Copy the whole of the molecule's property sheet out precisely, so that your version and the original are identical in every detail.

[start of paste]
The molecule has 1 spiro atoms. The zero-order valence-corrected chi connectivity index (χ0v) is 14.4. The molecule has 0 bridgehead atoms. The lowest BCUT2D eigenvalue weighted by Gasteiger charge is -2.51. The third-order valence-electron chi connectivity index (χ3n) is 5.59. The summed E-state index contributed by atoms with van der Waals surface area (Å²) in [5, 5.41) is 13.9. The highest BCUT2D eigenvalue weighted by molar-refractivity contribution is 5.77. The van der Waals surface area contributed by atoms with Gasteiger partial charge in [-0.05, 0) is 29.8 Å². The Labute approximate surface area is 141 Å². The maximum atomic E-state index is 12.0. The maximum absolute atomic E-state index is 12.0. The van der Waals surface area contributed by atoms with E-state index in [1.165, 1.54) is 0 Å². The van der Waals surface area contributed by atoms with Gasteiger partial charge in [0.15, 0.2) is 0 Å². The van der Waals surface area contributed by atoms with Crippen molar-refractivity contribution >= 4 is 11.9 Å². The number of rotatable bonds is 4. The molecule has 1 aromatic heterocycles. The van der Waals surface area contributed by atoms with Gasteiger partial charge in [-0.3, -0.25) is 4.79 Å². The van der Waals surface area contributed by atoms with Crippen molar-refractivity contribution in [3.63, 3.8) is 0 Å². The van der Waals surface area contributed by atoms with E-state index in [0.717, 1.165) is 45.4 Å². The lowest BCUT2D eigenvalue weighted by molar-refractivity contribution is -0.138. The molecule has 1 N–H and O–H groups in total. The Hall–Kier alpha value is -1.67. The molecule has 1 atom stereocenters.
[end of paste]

The molecule has 1 spiro atoms. The zero-order valence-corrected chi connectivity index (χ0v) is 14.4. The molecule has 0 bridgehead atoms. The lowest BCUT2D eigenvalue weighted by Gasteiger charge is -2.51. The third-order valence-electron chi connectivity index (χ3n) is 5.59. The summed E-state index contributed by atoms with van der Waals surface area (Å²) in [5, 5.41) is 13.9. The highest BCUT2D eigenvalue weighted by molar-refractivity contribution is 5.77. The van der Waals surface area contributed by atoms with Gasteiger partial charge in [-0.05, 0) is 29.8 Å². The Labute approximate surface area is 141 Å². The maximum atomic E-state index is 12.0. The maximum absolute atomic E-state index is 12.0. The van der Waals surface area contributed by atoms with E-state index in [1.165, 1.54) is 0 Å². The van der Waals surface area contributed by atoms with Gasteiger partial charge in [0.15, 0.2) is 0 Å². The van der Waals surface area contributed by atoms with Crippen molar-refractivity contribution >= 4 is 11.9 Å². The number of rotatable bonds is 4. The molecule has 1 aromatic heterocycles. The van der Waals surface area contributed by atoms with Gasteiger partial charge in [-0.3, -0.25) is 4.79 Å². The van der Waals surface area contributed by atoms with Crippen molar-refractivity contribution in [3.63, 3.8) is 0 Å². The van der Waals surface area contributed by atoms with E-state index in [0.717, 1.165) is 45.4 Å². The lowest BCUT2D eigenvalue weighted by molar-refractivity contribution is -0.138. The molecule has 1 N–H and O–H groups in total. The Hall–Kier alpha value is -1.67. The molecule has 1 atom stereocenters.